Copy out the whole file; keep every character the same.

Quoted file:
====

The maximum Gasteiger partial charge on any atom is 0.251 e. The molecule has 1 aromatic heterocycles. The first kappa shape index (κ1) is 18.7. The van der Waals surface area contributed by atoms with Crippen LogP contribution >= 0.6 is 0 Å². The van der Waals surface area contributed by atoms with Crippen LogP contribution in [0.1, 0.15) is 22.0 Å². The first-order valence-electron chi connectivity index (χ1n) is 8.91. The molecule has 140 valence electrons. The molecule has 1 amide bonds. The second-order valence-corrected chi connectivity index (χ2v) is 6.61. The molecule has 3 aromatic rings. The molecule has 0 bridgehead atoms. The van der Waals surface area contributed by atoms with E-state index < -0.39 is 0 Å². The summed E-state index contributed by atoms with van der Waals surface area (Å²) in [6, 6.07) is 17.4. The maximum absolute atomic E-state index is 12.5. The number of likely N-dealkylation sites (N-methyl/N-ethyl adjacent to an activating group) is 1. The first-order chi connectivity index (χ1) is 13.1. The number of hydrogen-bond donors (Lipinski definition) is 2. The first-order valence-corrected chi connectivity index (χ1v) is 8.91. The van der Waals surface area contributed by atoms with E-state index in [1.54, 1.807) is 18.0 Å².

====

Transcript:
The maximum Gasteiger partial charge on any atom is 0.251 e. The molecule has 1 aromatic heterocycles. The first kappa shape index (κ1) is 18.7. The van der Waals surface area contributed by atoms with Crippen LogP contribution >= 0.6 is 0 Å². The van der Waals surface area contributed by atoms with Crippen LogP contribution in [0.1, 0.15) is 22.0 Å². The first-order valence-electron chi connectivity index (χ1n) is 8.91. The molecule has 140 valence electrons. The molecule has 1 amide bonds. The second-order valence-corrected chi connectivity index (χ2v) is 6.61. The molecule has 3 aromatic rings. The molecule has 0 bridgehead atoms. The van der Waals surface area contributed by atoms with E-state index < -0.39 is 0 Å². The summed E-state index contributed by atoms with van der Waals surface area (Å²) in [6, 6.07) is 17.4. The maximum absolute atomic E-state index is 12.5. The number of likely N-dealkylation sites (N-methyl/N-ethyl adjacent to an activating group) is 1. The first-order chi connectivity index (χ1) is 13.1. The number of hydrogen-bond donors (Lipinski definition) is 2. The first-order valence-corrected chi connectivity index (χ1v) is 8.91. The van der Waals surface area contributed by atoms with E-state index in [1.54, 1.807) is 18.0 Å².